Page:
2. If you don't have access to a good grinder, use icing sugar for the sugar and full fat milk powder for the milk powder (both are 'softer').  Add the other ingredients to the cocoa butter very slowly, beating well as you go.  You will make a product that tastes good but it will have a somewhat gritty/dusty texture.
  3. Other gadgets you can use to refine your chocolate are:
Some people have also used juicers or food processors but they generally don't get things fine enough.

Next I need to learn to 'conch' the chocolate.  In milk and dark chocolate, this step eliminates some of the bitter flavours in the chocolate.  However, it's also the point at which you add an emulsifier, so it's still important for white chocolate.  Emulsifying the chocolate further improves the texture and also makes it easier to temper.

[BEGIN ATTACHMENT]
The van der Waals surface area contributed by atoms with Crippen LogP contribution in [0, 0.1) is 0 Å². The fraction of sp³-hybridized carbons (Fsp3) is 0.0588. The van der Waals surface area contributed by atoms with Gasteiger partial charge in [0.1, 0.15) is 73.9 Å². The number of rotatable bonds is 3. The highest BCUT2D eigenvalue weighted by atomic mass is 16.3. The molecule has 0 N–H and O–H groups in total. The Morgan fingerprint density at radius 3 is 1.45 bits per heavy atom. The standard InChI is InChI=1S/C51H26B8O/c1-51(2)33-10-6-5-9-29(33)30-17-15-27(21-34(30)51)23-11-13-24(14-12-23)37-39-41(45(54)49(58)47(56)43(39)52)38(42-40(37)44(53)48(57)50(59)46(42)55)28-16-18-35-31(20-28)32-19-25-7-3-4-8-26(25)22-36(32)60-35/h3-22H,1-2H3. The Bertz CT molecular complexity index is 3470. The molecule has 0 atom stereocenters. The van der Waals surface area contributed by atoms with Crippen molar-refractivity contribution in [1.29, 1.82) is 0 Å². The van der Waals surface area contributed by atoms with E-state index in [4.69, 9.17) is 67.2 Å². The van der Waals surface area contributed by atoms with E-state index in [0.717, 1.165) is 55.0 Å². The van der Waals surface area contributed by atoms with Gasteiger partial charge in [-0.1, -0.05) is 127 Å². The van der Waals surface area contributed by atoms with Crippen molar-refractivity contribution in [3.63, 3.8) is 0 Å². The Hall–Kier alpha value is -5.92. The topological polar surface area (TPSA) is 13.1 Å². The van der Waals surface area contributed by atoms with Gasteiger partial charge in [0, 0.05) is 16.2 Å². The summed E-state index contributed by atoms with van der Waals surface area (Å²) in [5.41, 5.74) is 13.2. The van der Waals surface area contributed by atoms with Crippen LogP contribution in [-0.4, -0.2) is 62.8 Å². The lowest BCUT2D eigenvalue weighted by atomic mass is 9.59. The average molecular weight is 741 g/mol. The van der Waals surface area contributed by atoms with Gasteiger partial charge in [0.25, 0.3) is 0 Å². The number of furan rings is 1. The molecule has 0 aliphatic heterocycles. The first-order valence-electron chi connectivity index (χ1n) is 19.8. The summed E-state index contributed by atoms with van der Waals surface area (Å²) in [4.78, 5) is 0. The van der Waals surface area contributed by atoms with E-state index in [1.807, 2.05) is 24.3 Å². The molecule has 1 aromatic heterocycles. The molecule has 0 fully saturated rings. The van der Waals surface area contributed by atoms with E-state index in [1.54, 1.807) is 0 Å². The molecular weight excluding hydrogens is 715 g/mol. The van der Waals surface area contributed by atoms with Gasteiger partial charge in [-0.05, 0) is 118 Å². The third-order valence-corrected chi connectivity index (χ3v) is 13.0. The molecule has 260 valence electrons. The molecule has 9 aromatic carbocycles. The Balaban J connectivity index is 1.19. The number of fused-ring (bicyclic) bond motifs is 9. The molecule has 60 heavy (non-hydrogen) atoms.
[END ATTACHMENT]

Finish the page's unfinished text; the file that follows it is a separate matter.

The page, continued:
I'll be using soy lecithin, the emulsifier most commonly used in chocolate.  It comes in both powder and liquid forms.  I've decided to use liquid lecithin as I think that will mix in better, and I've decided to buy it in capsules (rather than as a bottle of oil) as I think that will probably keep better.  I'll initially add 1% soy lecithin (which means my one bottle of capsules would do 50 batches!) and generally follow this advice.

Thursday 13 August 2015

Splashes of colour :-)

It's bitterly cold in Auckland at the moment (it got down to 3 overnight last night) and, whilst today is brilliantly sunny, there've been a number of very grey days recently.

However, even on the greyest day, there are two splashes of colour in our garden that make me smile every day :-)